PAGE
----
Tuesday, June 14, 2011

Food Storage Tuesday

Every Tuesday, we post specific items you should gather in order to supplement your 72-hour kit, your three-month supply, and your longer term storage.  If you are new to our blog, don't worry!  You won't be left behind.  Just start up where we are and follow along.  You will eventually have everything completed.  Once the 72-hour kit is complete, we'll be putting together emergency car kits again (week by week).  Once those are done, we'll gather the 72-hour kits again.  So don't worry, just jump on in and join us where we are today!

This week for your 72-hour kits, add toiletries: soap, shampoo, toothbrushes, toothpaste, etc.  Don't forget to also add diapers/wipes and feminine products - whatever your family requires.  Travel size bottles are perfect for this situation - put some in everyone's pack, or in half of your families' packs (whatever you think you'll need, and depending on space).

How's your three-month supply coming along?  Don't forget, make a food storage menu plan and a master shopping list, and go from there.  Don't get overwhelmed - just take it one step at a time.

This month for our longer-term storage, we're gathering "other" items (besides the 4 basics: wheat, beans, rice, oats).  These are things that you want to have more than three months' supply of, for example: flour, salt, seasonings, sugar, yeast, powdered milk, honey, baking soda, etc.  Choose one (or two) things, and stock up as much as you can during the month.  Of course, it would be ideal to find something on sale so that you can really stock up and save.

Saturday, June 11, 2011

Gardening tips from our readers!

Well, we didn't get a ton of gardening tips emailed to us, so maybe you are all waiting to read some??  I am the same way - I don't feel like I have very many (or any!) ideas/tips to share about gardening, but I sure love hearing what other people have to share.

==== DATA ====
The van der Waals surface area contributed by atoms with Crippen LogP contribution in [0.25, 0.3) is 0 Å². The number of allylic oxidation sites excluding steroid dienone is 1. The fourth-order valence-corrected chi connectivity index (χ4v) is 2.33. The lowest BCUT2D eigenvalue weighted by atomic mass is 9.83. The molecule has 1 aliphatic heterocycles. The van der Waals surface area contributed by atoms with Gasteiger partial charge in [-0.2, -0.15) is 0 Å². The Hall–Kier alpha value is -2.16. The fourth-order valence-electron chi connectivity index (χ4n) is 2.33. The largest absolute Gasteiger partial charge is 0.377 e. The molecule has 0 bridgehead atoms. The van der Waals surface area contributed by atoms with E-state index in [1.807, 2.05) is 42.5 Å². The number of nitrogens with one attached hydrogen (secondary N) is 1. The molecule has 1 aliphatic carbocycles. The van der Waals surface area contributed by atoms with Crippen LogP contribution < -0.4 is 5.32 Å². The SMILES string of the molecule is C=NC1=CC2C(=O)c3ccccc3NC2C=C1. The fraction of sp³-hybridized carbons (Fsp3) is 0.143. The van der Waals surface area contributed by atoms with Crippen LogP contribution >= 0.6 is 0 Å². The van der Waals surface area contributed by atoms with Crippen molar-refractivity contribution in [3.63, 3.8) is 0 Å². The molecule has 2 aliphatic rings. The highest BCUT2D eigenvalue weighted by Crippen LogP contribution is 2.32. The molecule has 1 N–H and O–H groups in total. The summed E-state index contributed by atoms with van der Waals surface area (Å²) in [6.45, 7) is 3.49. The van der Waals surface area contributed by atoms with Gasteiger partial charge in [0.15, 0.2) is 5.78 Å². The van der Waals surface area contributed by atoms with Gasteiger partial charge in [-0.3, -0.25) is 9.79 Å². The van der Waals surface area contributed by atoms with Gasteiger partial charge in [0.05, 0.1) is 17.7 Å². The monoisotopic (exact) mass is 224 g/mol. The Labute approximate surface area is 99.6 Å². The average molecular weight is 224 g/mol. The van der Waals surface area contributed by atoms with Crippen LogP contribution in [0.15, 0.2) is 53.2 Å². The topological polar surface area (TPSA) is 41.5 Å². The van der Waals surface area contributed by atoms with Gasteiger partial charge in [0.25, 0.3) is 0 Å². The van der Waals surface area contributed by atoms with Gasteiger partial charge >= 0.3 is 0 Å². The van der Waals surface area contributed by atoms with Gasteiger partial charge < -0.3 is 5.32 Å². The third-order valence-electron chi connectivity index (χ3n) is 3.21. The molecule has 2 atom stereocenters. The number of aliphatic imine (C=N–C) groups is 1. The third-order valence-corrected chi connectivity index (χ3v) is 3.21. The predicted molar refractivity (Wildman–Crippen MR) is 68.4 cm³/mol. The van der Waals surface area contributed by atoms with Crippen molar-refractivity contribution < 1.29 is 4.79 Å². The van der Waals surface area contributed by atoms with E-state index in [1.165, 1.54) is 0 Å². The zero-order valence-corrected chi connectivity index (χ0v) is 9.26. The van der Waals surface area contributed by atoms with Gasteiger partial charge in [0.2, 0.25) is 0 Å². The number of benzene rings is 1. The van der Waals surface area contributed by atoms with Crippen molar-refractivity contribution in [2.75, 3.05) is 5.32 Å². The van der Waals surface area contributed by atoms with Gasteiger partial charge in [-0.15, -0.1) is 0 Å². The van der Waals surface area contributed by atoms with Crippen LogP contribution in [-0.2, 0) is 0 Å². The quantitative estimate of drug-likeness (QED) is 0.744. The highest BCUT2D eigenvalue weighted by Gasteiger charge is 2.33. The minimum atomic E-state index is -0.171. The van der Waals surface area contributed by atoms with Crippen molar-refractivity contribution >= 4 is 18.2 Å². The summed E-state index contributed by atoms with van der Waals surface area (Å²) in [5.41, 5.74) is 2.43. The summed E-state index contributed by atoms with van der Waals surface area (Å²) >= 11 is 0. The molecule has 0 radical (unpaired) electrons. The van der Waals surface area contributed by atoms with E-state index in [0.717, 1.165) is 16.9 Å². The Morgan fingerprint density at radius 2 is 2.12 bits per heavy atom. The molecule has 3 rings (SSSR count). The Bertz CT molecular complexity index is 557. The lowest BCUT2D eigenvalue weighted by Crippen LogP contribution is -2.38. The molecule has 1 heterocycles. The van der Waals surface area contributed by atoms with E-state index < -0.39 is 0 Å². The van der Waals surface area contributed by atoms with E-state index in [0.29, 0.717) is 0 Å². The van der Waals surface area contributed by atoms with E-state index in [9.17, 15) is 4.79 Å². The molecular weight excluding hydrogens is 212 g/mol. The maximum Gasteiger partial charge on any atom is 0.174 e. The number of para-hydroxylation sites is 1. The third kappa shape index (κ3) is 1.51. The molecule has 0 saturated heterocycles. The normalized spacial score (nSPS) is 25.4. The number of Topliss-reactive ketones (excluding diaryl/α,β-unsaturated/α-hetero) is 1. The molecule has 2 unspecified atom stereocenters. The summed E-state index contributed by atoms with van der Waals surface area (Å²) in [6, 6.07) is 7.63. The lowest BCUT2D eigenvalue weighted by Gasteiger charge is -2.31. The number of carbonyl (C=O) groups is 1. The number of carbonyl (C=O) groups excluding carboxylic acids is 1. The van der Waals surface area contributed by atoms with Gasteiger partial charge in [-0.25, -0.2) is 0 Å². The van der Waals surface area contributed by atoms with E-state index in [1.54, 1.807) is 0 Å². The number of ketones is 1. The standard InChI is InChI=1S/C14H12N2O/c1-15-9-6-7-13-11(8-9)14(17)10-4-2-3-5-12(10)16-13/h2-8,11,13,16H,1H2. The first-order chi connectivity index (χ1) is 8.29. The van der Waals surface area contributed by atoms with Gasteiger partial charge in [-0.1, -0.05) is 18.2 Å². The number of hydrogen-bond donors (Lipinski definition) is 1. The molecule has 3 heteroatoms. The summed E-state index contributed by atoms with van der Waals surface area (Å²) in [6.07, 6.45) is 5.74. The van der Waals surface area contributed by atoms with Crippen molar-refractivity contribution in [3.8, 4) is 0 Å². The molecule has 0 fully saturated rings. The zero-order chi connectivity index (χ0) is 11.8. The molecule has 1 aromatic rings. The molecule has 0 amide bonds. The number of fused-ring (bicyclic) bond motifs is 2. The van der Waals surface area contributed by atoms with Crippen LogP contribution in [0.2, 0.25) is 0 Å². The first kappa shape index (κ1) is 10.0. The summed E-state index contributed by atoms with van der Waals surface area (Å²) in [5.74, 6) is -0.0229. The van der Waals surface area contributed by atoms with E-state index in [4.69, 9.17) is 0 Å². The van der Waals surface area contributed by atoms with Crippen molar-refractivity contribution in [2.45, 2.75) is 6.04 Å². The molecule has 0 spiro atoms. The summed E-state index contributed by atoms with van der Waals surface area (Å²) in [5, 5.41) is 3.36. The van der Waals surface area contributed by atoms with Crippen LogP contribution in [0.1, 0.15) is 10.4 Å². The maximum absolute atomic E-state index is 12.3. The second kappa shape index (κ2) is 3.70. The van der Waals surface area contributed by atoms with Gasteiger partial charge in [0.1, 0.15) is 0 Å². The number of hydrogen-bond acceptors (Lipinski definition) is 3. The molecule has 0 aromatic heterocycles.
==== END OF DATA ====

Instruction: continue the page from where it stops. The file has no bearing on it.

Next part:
Rev. Lawrence shared some ideas about "lasagna gardening":

Something I just learned about recently and am trying this year is called “Lasagna Gardening.” I learned about it at a home show expo and found it interesting because the concept involves no working of the soil. (I’m a disabled vet, so I’m limited in how much physical labor I can do.)  http://www.lasagnagardening.com/ or http://ourgardengang.tripod.com/lasagna_gardening.htm
I used flattened cardboard boxes as my “smother layer” followed with layers of compost, wood mulch, grass clippings, dry leaves, cheap dog kibble, and garden soil from last year’s garden (we moved the garden to a new area in the yard). The guy from the Garden Club who taught the class showed us photos of a garden with peas growing over 5 feet high and corn over 8 feet.

Kathleen was kind enough to share her blog address with us, where she has several gardening posts listed.  Click here to check out the gardening posts!  

An anonymous commenter also shared some ideas for square foot gardening:

I love the New Square Foot Gardening. You can grow a huge crop in 20% of the space of traditional gardens, and you use a special soil called Mel's Mix that is perfect for plants to grow in. There are few weeds to worry about with this method, and you can grow food in three different seasons. You can reuse the soil and frames from year to year.

There is also a technique called "wintering over" where you plant seeds in soil in 1 gallon milk jugs (with a small flap cut in a top quarter of the jug for easier planting). You set the jugs outside in the cold (even when it's snowing) and when the seed has grown to a few leaves above-ground, they can be transplanted to their designated garden spot. Because the seeds grew in adverse conditions, the plants will grow in cooler temperatures of late winter.

Square Foot Gardening also has a method for growing food in the cold months. 

Thanks Rev. Lawrence, Kathleen, and Anonymous for your tips.  Good luck to everyone with your gardens this year!  We'd love to hear about how they go!

Thursday, June 9, 2011

Gardening Series: Square foot gardening with Emily from "The Harried Homemaker Preps"

Today's guest post is by Emily from The Harried Homemaker Preps:

Our family moved to a house on 5 acres in the country in 2007. Over the past four years, we have been slowly increasing our self-sufficiency. One day, I hope to have chickens, an orchard, and to grow most of our vegetables ourselves.  We’re still far away from that goal, but we are making determined steps in that direction.

This is what our backyard looked like when we moved in.